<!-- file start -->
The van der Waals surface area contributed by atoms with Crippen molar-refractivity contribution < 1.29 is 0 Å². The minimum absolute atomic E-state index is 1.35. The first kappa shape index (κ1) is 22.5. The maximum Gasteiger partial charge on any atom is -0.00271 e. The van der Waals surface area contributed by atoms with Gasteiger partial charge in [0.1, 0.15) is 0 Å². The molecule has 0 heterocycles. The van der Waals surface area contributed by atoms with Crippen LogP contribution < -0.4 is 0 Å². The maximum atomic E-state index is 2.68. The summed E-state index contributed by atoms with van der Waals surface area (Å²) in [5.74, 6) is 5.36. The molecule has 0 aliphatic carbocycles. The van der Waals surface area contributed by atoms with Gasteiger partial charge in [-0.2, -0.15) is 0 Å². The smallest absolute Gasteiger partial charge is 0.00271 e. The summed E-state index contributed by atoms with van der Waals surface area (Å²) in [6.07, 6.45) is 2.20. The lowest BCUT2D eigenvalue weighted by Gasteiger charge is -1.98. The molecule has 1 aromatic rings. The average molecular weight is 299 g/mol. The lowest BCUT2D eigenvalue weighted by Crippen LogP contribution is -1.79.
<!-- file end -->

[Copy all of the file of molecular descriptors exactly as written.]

The van der Waals surface area contributed by atoms with Crippen molar-refractivity contribution < 1.29 is 0 Å². The minimum absolute atomic E-state index is 1.35. The first kappa shape index (κ1) is 22.5. The maximum Gasteiger partial charge on any atom is -0.00271 e. The van der Waals surface area contributed by atoms with Gasteiger partial charge in [0.1, 0.15) is 0 Å². The molecule has 0 heterocycles. The van der Waals surface area contributed by atoms with Crippen LogP contribution < -0.4 is 0 Å². The maximum atomic E-state index is 2.68. The summed E-state index contributed by atoms with van der Waals surface area (Å²) in [5.74, 6) is 5.36. The molecule has 0 aliphatic carbocycles. The van der Waals surface area contributed by atoms with Gasteiger partial charge in [-0.2, -0.15) is 0 Å². The smallest absolute Gasteiger partial charge is 0.00271 e. The summed E-state index contributed by atoms with van der Waals surface area (Å²) in [6.07, 6.45) is 2.20. The lowest BCUT2D eigenvalue weighted by Gasteiger charge is -1.98. The molecule has 1 aromatic rings. The average molecular weight is 299 g/mol. The lowest BCUT2D eigenvalue weighted by Crippen LogP contribution is -1.79.